In an interview with the Higher School of Economics in St. Petersburgh, Suny was asked about his evolution as a historian. His reply contained this statement: “I came from the left and I was interested in Marxism, socialism, the working class, and revolutionary movement.” Given his Armenian background, it was natural that his scholarship in Russian history would be based on a rejection of the Great Russian chauvinism Lenin warned against. Naturally, his work on Georgia, a prime target of Stalin’s bureaucratic abuses, led the Soviet intelligentsia to attack him. This led to Suny telling the interviewer: “So in America I was attacked for being a Marxist and here I was attacked as the bourgeois falsifier of history.” I certainly can empathize.
Given his early Marxist leanings, it was logical for Suny to foreground economic questions in his study. As is the case in Syria and many other countries today, sectarian violence can be explained by underlying class conflicts.
In a section of chapter two titled “Armenians”, Suny maps out the “uneven reach of capitalism” in the Ottoman Empire that will help you to understand the impending catastrophe. As commodity production and exchange took root in an essentially precapitalist world, it was the non-Muslims who grew rich while the Muslim officialdom, reliant on dwindling state revenues, grew poor. This was ultimately the cause of the hatred directed against the Greeks who lived along the west coast bordering the Aegean sea and the Armenians who lived there and in the mountainous east as well. As was the case with Jews in other countries (and also a cause of resentment), the non-Muslims in Ottoman society tended to live in urban areas and had longstanding ties to the outside world that benefited those operating in trade, commerce and manufacturing.
To give you an idea of the social weight of non-Muslims, in 1900 they comprised 55.9 percent of Istanbul and 61.5 percent of Izmir (called Smyrna by the Greeks and referred to as “infidel Izmir” by the Turks). In terms of their economic weight, Suny provides the details: “By the turn of the century only eleven of the forty-two printing plants in the empire were owned by Muslims and twenty-six by non-Muslims; of metal-working plants twenty were owned by non-Muslims, only one by a Muslim; of the famous Bursa raw silk manufactories, six were owned by Muslims, two by the government, and thirty-three by non-Muslims. At the top economic pyramid in the early twentieth century Europeans occupied the most lucrative posts. Besides industrial ownership, Armenians and Greeks held important positions as managers and salaried employees in Western-financed companies, in mining and especially on the railroads. The Anatolian railroad was largely financed and managed by Germans, but middle-rank positions were held, half by Europeans, half by Ottoman Greeks and Armenians.”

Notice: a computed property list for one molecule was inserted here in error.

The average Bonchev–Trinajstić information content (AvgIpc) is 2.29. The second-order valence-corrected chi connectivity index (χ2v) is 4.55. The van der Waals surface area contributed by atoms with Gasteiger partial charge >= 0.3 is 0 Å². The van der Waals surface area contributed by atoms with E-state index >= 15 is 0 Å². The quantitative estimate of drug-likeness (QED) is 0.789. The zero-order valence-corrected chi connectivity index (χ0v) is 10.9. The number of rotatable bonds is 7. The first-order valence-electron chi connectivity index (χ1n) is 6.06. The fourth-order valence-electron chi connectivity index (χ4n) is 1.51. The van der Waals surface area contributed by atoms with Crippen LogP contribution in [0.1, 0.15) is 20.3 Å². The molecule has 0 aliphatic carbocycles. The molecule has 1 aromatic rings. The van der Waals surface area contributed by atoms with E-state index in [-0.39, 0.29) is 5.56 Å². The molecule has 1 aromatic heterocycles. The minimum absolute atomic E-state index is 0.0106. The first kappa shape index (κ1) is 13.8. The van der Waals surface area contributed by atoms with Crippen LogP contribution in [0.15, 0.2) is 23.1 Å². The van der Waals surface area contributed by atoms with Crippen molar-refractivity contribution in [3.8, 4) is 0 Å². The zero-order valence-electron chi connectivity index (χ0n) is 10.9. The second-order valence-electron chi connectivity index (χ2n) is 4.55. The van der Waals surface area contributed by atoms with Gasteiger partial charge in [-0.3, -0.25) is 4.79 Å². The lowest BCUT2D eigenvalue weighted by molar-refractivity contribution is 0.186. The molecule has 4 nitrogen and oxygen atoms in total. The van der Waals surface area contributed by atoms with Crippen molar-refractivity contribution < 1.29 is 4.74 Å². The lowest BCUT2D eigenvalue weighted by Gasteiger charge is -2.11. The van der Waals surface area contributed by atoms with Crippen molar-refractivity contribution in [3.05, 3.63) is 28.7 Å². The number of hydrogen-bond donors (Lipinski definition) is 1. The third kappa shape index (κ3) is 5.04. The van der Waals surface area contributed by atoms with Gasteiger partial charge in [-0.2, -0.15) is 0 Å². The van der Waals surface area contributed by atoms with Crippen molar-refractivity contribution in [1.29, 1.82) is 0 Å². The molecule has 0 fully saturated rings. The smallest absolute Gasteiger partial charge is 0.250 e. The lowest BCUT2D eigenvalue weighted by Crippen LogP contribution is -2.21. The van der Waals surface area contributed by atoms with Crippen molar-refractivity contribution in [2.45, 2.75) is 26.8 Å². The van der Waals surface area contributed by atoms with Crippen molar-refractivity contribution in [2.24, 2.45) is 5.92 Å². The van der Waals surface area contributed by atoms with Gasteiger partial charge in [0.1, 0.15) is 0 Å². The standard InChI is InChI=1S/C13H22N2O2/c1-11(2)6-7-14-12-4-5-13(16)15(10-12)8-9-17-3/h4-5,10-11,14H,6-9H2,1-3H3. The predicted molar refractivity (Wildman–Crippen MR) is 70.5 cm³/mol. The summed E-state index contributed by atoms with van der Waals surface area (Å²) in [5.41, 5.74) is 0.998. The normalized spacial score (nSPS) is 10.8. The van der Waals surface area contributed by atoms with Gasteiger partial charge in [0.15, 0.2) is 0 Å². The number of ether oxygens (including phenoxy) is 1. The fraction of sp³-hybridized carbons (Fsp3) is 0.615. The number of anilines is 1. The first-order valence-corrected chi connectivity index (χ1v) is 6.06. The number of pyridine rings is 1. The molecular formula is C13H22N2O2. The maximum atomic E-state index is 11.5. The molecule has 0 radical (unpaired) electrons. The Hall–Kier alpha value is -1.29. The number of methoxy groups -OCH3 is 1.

If Muslims were suffering economic decline internally because of expanding capitalist property relations, it was inevitable that the same process would be undermining the foundations of an empire reliant mostly on military rather than economic prowess.
A series of wars in eastern Europe turned out disastrously for the Ottoman Empire in places like Bulgaria, Macedonia and Albania. Once the imperial forces were defeated, ethnic cleansing of Turks took place that men like Justin McCarthy viewed as balancing out the Armenian genocide. As brutal as they were (and likely included the ancestors of my in-laws who were named after a Macedonian city), they did not involve systematic extermination. The Turks who were ethnically cleansed from such places did, however, end up in eastern Anatolia where they ended up harboring resentments against the Christian Armenians.